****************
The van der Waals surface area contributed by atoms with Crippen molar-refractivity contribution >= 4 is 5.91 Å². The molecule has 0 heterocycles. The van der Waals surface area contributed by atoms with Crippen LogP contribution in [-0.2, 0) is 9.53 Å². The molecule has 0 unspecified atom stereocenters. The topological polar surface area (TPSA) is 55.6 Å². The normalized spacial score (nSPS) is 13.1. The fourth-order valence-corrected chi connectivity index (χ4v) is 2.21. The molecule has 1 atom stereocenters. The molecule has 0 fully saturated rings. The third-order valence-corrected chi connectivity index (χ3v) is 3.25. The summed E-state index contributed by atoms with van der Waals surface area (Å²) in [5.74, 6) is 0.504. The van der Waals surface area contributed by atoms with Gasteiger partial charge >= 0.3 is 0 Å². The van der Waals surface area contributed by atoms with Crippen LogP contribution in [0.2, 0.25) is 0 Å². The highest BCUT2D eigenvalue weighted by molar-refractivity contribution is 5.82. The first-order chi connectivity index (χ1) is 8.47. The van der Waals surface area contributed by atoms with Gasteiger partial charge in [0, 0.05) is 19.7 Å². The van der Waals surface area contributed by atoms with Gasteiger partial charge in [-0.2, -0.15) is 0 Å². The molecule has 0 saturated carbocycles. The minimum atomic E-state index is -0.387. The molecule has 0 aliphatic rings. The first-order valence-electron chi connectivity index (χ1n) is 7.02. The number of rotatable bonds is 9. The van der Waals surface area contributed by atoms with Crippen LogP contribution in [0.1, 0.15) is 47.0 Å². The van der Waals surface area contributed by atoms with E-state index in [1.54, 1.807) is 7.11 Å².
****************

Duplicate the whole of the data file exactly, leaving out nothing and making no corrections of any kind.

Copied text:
The van der Waals surface area contributed by atoms with Crippen molar-refractivity contribution >= 4 is 5.91 Å². The molecule has 0 heterocycles. The van der Waals surface area contributed by atoms with Crippen LogP contribution in [-0.2, 0) is 9.53 Å². The molecule has 0 unspecified atom stereocenters. The topological polar surface area (TPSA) is 55.6 Å². The normalized spacial score (nSPS) is 13.1. The fourth-order valence-corrected chi connectivity index (χ4v) is 2.21. The molecule has 1 atom stereocenters. The molecule has 0 fully saturated rings. The third-order valence-corrected chi connectivity index (χ3v) is 3.25. The summed E-state index contributed by atoms with van der Waals surface area (Å²) in [5.74, 6) is 0.504. The van der Waals surface area contributed by atoms with Gasteiger partial charge >= 0.3 is 0 Å². The van der Waals surface area contributed by atoms with Crippen LogP contribution in [0.2, 0.25) is 0 Å². The highest BCUT2D eigenvalue weighted by molar-refractivity contribution is 5.82. The first-order chi connectivity index (χ1) is 8.47. The van der Waals surface area contributed by atoms with Gasteiger partial charge in [0, 0.05) is 19.7 Å². The van der Waals surface area contributed by atoms with Gasteiger partial charge in [-0.2, -0.15) is 0 Å². The molecule has 0 saturated carbocycles. The minimum atomic E-state index is -0.387. The molecule has 0 aliphatic rings. The first-order valence-electron chi connectivity index (χ1n) is 7.02. The number of rotatable bonds is 9. The van der Waals surface area contributed by atoms with Crippen LogP contribution in [0.1, 0.15) is 47.0 Å². The van der Waals surface area contributed by atoms with E-state index in [1.54, 1.807) is 7.11 Å².